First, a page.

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F. Marion Crawford was born in 1854 in Bagni di Lucca, Italy. He was educated in the U.S. His first novel, Mr. Isaacs (1882), was a huge sucess. He wrote many short works and novels, including the popular story, The Screaming Skull.

Here is one of his horror stories, For the Blood is the Life.

For the Blood is the Life
F. Marion Crawford

He had dined at sunset on the broad roof of the old tower, because it was cooler there during the great heat of summer. Besides, the little kitchen was built at one corner of the great square platform, which made it more convenient than if the dishes had to be carried down the steep stone steps, broken in places and everywhere worn with age. The tower was one of those built all down the west coast of Calabria by the Emperor Charles V early in the sixteenth century, to keep off the Barbary pirates, when the unbelievers were allied with Francis I against the Emperor and the Church. They have gone to ruin, a few still stand intact, and mine is one of the largest. How it came into my possession ten years ago, and why I spend a part of each year in it, are matters which do not concern this tale. The tower stands in one of the loneliest spots in Southern Italy, at the extremity of a curving rocky promontory, which forms a small but safe natural harbor at the southern extremity of the Gulf of Policastro, and just north of Cape Scales, the birthplace of Judas Iscariot, according to the old local legend. The tower stands alone on this hooked spur of the rock, and there is not a house to be seen within three miles of it. When I go there I take a couple of sailors, one of whom is a fair cook, and when I am away it is in charge of a gnome-like little being who was once a miner and who attached himself to me long ago.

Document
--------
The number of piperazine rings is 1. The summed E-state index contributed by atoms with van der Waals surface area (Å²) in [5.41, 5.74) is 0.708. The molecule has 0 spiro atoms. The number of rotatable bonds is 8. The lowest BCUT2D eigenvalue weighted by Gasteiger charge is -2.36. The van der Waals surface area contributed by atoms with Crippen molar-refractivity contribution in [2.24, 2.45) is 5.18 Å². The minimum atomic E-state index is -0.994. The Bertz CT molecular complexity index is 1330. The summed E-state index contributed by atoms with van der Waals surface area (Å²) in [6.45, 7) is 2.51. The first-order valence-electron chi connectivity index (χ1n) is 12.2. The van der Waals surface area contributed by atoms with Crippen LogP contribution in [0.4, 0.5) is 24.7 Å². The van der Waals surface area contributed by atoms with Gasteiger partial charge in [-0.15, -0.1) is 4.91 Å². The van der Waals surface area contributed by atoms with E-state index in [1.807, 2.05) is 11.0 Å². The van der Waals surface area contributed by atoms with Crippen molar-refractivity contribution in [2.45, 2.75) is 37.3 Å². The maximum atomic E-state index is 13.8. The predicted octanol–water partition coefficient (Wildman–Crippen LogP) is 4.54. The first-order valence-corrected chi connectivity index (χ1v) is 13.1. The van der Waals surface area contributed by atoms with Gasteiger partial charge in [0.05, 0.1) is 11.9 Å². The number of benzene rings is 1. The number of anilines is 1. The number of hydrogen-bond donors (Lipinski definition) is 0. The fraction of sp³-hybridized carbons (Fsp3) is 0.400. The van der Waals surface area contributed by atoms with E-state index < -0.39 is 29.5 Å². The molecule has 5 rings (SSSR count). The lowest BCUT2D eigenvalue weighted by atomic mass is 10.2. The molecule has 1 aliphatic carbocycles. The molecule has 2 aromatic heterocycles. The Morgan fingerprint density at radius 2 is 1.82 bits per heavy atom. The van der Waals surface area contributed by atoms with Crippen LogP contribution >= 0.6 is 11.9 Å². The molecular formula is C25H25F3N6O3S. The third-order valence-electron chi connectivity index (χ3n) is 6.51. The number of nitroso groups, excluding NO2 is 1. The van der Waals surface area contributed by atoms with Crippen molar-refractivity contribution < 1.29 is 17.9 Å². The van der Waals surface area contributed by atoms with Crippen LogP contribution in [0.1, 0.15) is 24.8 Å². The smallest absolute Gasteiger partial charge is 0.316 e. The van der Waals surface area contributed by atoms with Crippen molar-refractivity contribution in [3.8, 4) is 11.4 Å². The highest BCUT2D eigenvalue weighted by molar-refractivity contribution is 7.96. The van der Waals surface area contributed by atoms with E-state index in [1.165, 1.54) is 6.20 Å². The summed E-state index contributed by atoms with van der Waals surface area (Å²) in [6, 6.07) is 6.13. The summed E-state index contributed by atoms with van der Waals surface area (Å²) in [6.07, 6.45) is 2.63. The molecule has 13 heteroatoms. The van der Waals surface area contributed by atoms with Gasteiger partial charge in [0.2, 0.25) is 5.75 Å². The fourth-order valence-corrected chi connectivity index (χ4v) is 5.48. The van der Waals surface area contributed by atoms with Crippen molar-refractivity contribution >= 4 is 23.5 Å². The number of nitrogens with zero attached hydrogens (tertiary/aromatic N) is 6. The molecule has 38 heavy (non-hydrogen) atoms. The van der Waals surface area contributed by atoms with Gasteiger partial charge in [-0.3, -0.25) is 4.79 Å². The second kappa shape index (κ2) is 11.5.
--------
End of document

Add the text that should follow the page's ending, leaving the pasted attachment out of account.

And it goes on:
My friend, who sometimes visits me in my summer solitude, is an artist by profession, a Scandinavian by birth, and a cosmopolitan by force of circumstances. We had dined at sunset; the sunset glow had reddened and faded again, and the evening purple steeped the vast chain of the mountains that embrace the deep gulf to eastward and rear themselves higher and higher toward the south. It was hot, and we sat at the landward corner of the platform, waiting for the night breeze to come down from the lower hills. The color sank out of the air, there was a little interval of deep-grey twilight, and a lamp sent a yellow streak from the open door of the kitchen, where the men were getting their supper.

Then the moon rose suddenly above the crest of the promontory, flooding the platform and lighting up every little spur of rock and knoll of grass below us, down to the edge of the motionless water. My friend lighted his pipe and sat looking at a spot on the hillside. I knew that he was looking at it, and for a long time past I had wondered whether he would ever see anything there that would fix his attention. I knew that spot well. It was clear that he was interested at last, though it was a long time before he spoke. Like most painters, he trusts to his own eyesight, as a lion trusts his strength and a stag his speed, and he is always disturbed when he cannot reconcile what he sees with what he believes that he ought to see.

"It's strange," he said. "Do you see that little mound just on this side of the boulder?"

"Yes," I said, and I guessed what was coming.

"It looks like a grave," observed Holger.

"Very true. It does look like a grave."

"Yes," continued my friend, his eyes still fixed on the spot. "But the strange thing is that I see the body lying on the top of it. Of course," continued Holger, turning his head on one side as artists do, "it must be an effect of light. In the first place, it is not a grave at all. Secondly, if it were, the body would be inside and not outside. Therefore, it's an effect of the moonlight. Don't you see it?"

"Perfectly; I always see it on moonlit nights."

"It doesn't seem to interest you much," said Holger.

"On the contrary, it does interest me, though I am used to it. You're not so far wrong, either. The mound is really a grave."



Bonnie Mercure, your Fiction Guide at the dowse Fiction Hub, is a dark fantasy author.
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